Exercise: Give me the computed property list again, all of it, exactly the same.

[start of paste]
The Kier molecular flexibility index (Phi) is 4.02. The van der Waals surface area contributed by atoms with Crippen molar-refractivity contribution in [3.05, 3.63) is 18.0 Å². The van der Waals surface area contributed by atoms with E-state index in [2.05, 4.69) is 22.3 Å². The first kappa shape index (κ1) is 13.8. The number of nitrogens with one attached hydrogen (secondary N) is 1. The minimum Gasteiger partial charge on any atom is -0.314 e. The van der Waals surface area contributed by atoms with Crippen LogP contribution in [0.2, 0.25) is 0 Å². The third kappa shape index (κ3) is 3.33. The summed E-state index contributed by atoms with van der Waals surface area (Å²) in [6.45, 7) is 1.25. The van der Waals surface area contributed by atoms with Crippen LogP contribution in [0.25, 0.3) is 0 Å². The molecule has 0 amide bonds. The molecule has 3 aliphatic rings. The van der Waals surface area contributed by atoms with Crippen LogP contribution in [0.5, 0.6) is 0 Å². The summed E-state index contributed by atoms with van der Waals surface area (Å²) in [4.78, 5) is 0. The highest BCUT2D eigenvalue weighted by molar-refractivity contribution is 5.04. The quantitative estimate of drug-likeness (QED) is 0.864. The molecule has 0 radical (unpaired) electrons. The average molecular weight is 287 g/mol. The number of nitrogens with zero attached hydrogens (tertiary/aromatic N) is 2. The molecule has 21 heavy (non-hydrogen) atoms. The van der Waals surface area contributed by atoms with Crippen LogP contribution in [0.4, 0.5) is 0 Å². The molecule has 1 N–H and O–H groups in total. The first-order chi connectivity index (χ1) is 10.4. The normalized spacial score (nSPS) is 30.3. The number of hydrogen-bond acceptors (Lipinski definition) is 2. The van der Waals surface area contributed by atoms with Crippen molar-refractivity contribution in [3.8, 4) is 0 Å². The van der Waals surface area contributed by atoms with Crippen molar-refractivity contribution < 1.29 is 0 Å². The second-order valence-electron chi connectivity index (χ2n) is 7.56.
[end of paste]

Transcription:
The Kier molecular flexibility index (Phi) is 4.02. The van der Waals surface area contributed by atoms with Crippen molar-refractivity contribution in [3.05, 3.63) is 18.0 Å². The van der Waals surface area contributed by atoms with E-state index in [2.05, 4.69) is 22.3 Å². The first kappa shape index (κ1) is 13.8. The number of nitrogens with one attached hydrogen (secondary N) is 1. The minimum Gasteiger partial charge on any atom is -0.314 e. The van der Waals surface area contributed by atoms with Crippen LogP contribution in [0.2, 0.25) is 0 Å². The third kappa shape index (κ3) is 3.33. The summed E-state index contributed by atoms with van der Waals surface area (Å²) in [6.45, 7) is 1.25. The van der Waals surface area contributed by atoms with Crippen LogP contribution in [0.25, 0.3) is 0 Å². The molecule has 0 amide bonds. The molecule has 3 aliphatic rings. The van der Waals surface area contributed by atoms with Crippen LogP contribution in [0.5, 0.6) is 0 Å². The summed E-state index contributed by atoms with van der Waals surface area (Å²) in [4.78, 5) is 0. The highest BCUT2D eigenvalue weighted by molar-refractivity contribution is 5.04. The quantitative estimate of drug-likeness (QED) is 0.864. The molecule has 0 radical (unpaired) electrons. The average molecular weight is 287 g/mol. The number of nitrogens with zero attached hydrogens (tertiary/aromatic N) is 2. The molecule has 21 heavy (non-hydrogen) atoms. The van der Waals surface area contributed by atoms with Crippen LogP contribution in [0.4, 0.5) is 0 Å². The molecule has 1 N–H and O–H groups in total. The first-order chi connectivity index (χ1) is 10.4. The normalized spacial score (nSPS) is 30.3. The number of hydrogen-bond acceptors (Lipinski definition) is 2. The van der Waals surface area contributed by atoms with Crippen molar-refractivity contribution in [3.8, 4) is 0 Å². The van der Waals surface area contributed by atoms with Crippen molar-refractivity contribution < 1.29 is 0 Å². The second-order valence-electron chi connectivity index (χ2n) is 7.56.